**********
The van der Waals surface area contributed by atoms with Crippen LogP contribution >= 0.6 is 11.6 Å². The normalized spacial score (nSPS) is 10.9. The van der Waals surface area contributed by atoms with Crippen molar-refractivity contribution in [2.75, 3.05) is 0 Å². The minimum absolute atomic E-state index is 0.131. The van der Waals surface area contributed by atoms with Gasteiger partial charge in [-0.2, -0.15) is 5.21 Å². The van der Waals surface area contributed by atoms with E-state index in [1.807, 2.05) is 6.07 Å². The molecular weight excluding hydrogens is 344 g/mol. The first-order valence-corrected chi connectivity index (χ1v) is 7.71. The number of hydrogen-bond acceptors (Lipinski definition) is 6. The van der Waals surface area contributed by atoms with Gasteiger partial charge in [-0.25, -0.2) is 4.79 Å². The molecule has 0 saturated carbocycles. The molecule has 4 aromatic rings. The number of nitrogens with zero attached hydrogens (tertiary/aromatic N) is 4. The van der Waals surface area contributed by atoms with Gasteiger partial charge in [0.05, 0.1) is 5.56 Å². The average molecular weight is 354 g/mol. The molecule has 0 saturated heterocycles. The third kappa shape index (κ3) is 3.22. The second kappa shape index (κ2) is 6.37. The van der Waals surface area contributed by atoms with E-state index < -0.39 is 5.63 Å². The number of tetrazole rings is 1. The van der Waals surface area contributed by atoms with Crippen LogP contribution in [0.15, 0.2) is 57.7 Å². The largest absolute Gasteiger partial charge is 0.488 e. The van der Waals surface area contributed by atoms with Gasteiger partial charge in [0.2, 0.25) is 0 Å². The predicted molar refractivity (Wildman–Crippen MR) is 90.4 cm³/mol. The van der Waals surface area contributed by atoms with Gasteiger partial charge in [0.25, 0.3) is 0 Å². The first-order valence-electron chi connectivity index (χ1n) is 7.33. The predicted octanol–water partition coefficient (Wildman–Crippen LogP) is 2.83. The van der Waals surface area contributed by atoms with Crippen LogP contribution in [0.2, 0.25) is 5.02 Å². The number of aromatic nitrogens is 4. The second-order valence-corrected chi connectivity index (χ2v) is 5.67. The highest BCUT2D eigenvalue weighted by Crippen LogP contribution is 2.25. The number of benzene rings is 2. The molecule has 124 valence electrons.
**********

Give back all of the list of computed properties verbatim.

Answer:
The van der Waals surface area contributed by atoms with Crippen LogP contribution >= 0.6 is 11.6 Å². The normalized spacial score (nSPS) is 10.9. The van der Waals surface area contributed by atoms with Crippen molar-refractivity contribution in [2.75, 3.05) is 0 Å². The minimum absolute atomic E-state index is 0.131. The van der Waals surface area contributed by atoms with Gasteiger partial charge in [-0.2, -0.15) is 5.21 Å². The van der Waals surface area contributed by atoms with E-state index in [1.807, 2.05) is 6.07 Å². The molecular weight excluding hydrogens is 344 g/mol. The first-order valence-corrected chi connectivity index (χ1v) is 7.71. The number of hydrogen-bond acceptors (Lipinski definition) is 6. The van der Waals surface area contributed by atoms with Gasteiger partial charge in [-0.25, -0.2) is 4.79 Å². The molecule has 0 saturated carbocycles. The molecule has 4 aromatic rings. The number of nitrogens with zero attached hydrogens (tertiary/aromatic N) is 4. The van der Waals surface area contributed by atoms with Gasteiger partial charge in [0.05, 0.1) is 5.56 Å². The average molecular weight is 354 g/mol. The molecule has 0 saturated heterocycles. The third kappa shape index (κ3) is 3.22. The second kappa shape index (κ2) is 6.37. The van der Waals surface area contributed by atoms with E-state index < -0.39 is 5.63 Å². The number of tetrazole rings is 1. The van der Waals surface area contributed by atoms with Crippen LogP contribution in [0.15, 0.2) is 57.7 Å². The largest absolute Gasteiger partial charge is 0.488 e. The van der Waals surface area contributed by atoms with Gasteiger partial charge in [0.2, 0.25) is 0 Å². The predicted molar refractivity (Wildman–Crippen MR) is 90.4 cm³/mol. The van der Waals surface area contributed by atoms with Gasteiger partial charge in [0.25, 0.3) is 0 Å². The first-order valence-electron chi connectivity index (χ1n) is 7.33. The predicted octanol–water partition coefficient (Wildman–Crippen LogP) is 2.83. The van der Waals surface area contributed by atoms with Crippen LogP contribution in [0.2, 0.25) is 5.02 Å². The number of aromatic nitrogens is 4. The second-order valence-corrected chi connectivity index (χ2v) is 5.67. The highest BCUT2D eigenvalue weighted by Crippen LogP contribution is 2.25. The number of benzene rings is 2. The molecule has 124 valence electrons.